The Tile Association has made a strong complaint to the BBC about the DIY SOS program, Bedroom Bedlam, broadcast on Friday 23rd July.
In the programme, presenter Nick Knowles said “Tiling is a piece of cake. I can tile, any old fool can tile”.
The Tile Association objected to what it sees as derogatory remarks about tiling as well as the programme’s general lack of respect for skilled trades and the amount of time and effort it takes to become a skilled tradesman.
The complaint stated “In saying that ‘Julian will be doing the tiling this week’ the producers also added fuel to the fire by implying that any tradesman can tile. This is simply not the case and is evidenced by the number of complaints we deal with where non-competent tradesmen have carried out tiling work in consumer’s homes.
“Tiling is a craft or trade in its own right with NVQ Qualifications Levels 2 and 3 in wall and floor tiling, which is offered by over 20 colleges in the UK. A three year apprenticeship is available to young people wishing to join our industry”.
The complaint went on to refer to British Standard BS5385, the code of practice for wall and floor tiling, “…when tiling a shower area it is important to make sure that the background is already waterproof, we did not notice any background preparation taking place, which would have included waterproofing the background in the ensuite shower area”.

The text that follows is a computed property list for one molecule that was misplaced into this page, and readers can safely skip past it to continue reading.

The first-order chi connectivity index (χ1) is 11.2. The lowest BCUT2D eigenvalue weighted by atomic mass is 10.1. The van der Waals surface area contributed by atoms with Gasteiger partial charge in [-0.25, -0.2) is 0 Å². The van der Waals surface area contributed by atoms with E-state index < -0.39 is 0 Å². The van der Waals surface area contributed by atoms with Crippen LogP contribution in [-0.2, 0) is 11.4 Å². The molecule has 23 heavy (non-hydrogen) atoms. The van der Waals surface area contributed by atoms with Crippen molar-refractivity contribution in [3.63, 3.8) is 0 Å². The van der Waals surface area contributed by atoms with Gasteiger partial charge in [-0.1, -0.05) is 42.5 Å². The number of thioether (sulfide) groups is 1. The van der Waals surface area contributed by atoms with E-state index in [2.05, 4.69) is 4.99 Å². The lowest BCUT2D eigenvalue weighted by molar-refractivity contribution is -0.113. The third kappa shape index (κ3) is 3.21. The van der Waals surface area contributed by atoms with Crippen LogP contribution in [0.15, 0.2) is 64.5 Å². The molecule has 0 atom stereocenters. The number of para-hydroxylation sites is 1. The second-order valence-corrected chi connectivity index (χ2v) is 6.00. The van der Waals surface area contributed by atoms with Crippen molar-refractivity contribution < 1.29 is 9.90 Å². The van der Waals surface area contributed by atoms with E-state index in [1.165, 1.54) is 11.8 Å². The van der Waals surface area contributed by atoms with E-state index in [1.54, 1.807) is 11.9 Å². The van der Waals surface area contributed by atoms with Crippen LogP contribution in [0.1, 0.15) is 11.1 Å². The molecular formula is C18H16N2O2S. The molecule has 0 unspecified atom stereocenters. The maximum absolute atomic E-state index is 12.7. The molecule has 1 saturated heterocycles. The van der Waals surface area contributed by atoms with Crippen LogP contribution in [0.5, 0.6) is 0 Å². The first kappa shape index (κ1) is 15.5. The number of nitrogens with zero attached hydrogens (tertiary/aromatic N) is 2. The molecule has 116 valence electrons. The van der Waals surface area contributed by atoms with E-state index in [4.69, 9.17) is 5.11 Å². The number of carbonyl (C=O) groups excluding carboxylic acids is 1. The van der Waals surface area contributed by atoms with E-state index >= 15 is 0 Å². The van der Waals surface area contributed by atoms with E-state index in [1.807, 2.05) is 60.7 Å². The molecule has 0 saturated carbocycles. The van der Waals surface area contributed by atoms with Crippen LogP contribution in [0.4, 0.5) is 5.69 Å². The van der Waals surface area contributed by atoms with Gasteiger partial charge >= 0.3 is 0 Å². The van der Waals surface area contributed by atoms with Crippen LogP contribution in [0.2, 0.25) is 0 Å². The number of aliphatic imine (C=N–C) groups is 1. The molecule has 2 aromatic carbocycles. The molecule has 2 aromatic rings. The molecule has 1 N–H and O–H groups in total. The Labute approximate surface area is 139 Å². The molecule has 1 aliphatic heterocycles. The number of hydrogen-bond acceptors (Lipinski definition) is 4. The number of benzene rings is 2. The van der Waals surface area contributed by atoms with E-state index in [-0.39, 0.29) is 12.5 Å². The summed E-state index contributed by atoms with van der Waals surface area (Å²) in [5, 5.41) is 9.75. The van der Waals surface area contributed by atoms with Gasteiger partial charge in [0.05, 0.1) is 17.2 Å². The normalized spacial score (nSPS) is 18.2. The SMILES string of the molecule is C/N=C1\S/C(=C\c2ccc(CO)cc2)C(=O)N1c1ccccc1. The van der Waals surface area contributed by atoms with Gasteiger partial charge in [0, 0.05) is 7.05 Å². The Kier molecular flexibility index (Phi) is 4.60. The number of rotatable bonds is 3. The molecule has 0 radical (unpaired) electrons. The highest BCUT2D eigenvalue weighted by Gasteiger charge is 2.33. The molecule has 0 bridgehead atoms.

The complaint continued, “Knowles also commented about the size of the tiles being used on the project saying in his opinion that 2ft by 1ft tiles were much better. Had he been technically competent he would have known that fixing those tiles to a background that is not dimensionally accurate and stable using incorrect fixing methods is a failure waiting to happen.”
There were also Health & Safety issues “Knowles was using a tile cutter on the programme, yet there was no evidence of the use of any personal protective equipment being used.”
The complaint went on to say “The Tile Association is committed to ensuring that tile customers do not suffer from the “rogue trader” image that is prevalent in the UK building industry. We are extremely disappointed at the comments made on the programme and hope that by making this complaint that the producers will recognise the importance that all the trades in the building process are carried out by competent specialist contractors who are aware of all the technical requirements for their trade”.